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Myasthenia gravis is a chronic autoimmune neuromuscular disorder that occurs suddenly in which the immune system attacks the joint between the nerves and muscle called the neuromuscular joint of the body, in this disorder the antibodies attacks the acetylcholine receptor which are the protein on the muscle cell used for muscle contraction. Overtime because of the attack of the antibodies, the skeletal muscles become tired and stressed.

The name Myasthenia gravis is coined from the Latin and Greek origin meaning “grave or serious muscle weakness”, research has showed that myasthenia gravis is not contagious nor hereditary, it has to do with the immune system attacking the body although, genetic susceptibility plays a role about 3-5% in the occurrence of the disease since it can occur with different people in a family.

In Myasthenia gravis, the muscles attacked are the muscles responsible for breathing and moving parts of the body (voluntary muscles).


The causes of myasthenia gravis are listed below:

  1. Antibodies: it is known that myasthenia gravis is an autoimmune disorder, in which the immune system attack its own body and cells, the antibodies block, attack and alter the acetylcholine receptor of the muscles which prevents the muscle from contracting and performing its normal function. Overtime the skeletal muscles break down and don’t function anymore they become weak and stressed.
  2. Thymus gland: the thymus gland is the main gland needed in the development of the immune system, which grows gradually during puberty then replaced by fat and grows smaller overtime. It is the gland that helps in production of the T-lymphocytes cells that helps to fight against any infection and viruses. Normally the thymus gland decreases in size and becomes less active during puberty into early adulthood but in people that have myasthenia gravis, the thymus gland remains large and there is cluster of T-lymphocytes cells gathered leading to thymomas (tumor of the thymus gland). Research has shown because of the clusters of the immune cells instructions are misinterpreted causing the autoimmune attack.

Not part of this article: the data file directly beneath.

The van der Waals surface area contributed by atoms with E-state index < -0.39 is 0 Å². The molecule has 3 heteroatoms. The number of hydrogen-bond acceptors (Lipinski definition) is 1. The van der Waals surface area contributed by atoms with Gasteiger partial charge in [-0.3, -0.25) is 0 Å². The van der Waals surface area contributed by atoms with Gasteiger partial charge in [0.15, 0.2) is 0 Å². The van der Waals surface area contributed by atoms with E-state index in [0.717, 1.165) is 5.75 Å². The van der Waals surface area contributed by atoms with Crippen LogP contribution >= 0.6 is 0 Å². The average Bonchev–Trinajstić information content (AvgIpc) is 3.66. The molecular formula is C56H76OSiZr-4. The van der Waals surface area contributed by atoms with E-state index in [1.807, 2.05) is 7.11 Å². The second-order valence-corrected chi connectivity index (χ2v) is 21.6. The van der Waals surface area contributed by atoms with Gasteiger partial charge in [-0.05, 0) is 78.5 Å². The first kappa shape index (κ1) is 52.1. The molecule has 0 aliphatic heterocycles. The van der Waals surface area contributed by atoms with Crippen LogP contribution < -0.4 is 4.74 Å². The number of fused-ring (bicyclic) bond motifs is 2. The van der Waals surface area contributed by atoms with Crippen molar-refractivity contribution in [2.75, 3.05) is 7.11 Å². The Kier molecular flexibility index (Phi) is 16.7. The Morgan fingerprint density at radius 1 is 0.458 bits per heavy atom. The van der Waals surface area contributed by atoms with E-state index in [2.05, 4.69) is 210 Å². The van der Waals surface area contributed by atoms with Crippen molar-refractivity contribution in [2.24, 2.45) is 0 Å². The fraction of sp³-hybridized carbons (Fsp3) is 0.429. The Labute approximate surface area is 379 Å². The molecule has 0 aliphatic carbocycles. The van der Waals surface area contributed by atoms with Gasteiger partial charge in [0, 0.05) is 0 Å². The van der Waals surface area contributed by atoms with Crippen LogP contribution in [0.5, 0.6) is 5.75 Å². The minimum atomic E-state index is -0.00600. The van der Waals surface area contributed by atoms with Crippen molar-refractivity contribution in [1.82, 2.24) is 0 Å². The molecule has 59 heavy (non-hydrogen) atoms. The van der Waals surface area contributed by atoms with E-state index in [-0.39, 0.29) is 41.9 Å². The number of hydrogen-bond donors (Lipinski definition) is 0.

Myasthenia gravis affects the whole muscular system especially the voluntary muscles in the body. People with myasthenia gravis experience the following symptoms which are listed below:

  1. Impaired speech of an individual (dysarthria)
  2. Shortness of breath
  3. Difficulty in swallowing (causing an individual to easily choke, making the liquids for swallowing easily come out from the nose)
  4. A change in facial expression, smile looking like a snarl
  5. Drooping of one or both eyelids (ptosis)
  6. Weakness of the eye muscles (called ocular myasthenis)
  7. Blurred or double vision (diplopia)
  8. Difficulty in breathing
  9. Weakness and fatigue in the neck and jaw


The diagnosis of myasthenia gravis can be done in the following ways

  1. Physical and neurological examination: The medical personnel perform an assessment to check for the muscle tone, coordination and sense of touch. In this the examiner asks the patient to smile, raise and object and walk to check the muscle tone.
  2. Blood Test: laboratory test is requested to see if there is presence of acetylcholine receptors antibodies, MuSK antibodies and the seronegative (negative antibody) myasthenia to know if it is abnormally high which can cause myasthenia gravis.
  3. Pulmonary function testing
  4. CT scan: Direct imaging is done to detect the presence of thymomas in an individual.
  5. An edrophonium test: it is a test that uses edrophonium chloride injection to test for ocular muscle weakness.


Treatments of myasthenia gravis are listed below:

  1. Medications: the medications used for treating myasthenia gravis mainly used for suppressing the immune system and allowing the communication between the nerves and the muscle. Immunosuppressant: used for suppressing the immune system e.g. azathioprine (Azasan), mofetil (Cellcept) and cyclosporine (Sandimmun). Cholinesterase inhibitors: used to enhance communication between muscle and nerves e.g. pyridostigmine (Mestinon, Regonal).
  2. Surgical Treatment: the surgical therapy used for myasthenia gravis is known as thymectomy, in which the surgeon removes the thymus gland of the individual.


The complications of myasthenia gravis are listed below:

  1. Mental disorders (panic disorders, anxiety disorder and depression. This occurs mainly because of the stress that people with myasthenia gravis go through)
  2. Cataracts (occurs because of the long term use of corticosteroids)
  3. Osteoporosis(weak bones)
  4. Hip problems
  5. Stomach ulcers
  6. Diabetes
  7. High blood pressure
  8. Heart disease
  9. Myasthenic crisis (e.g. double vision, falling, weakness and problem with swallowing)
  10. Thyroiditis (infection of the thyroid gland)
  11. Scleroderma
  12. Lupus
  13. Multiple sclerosis

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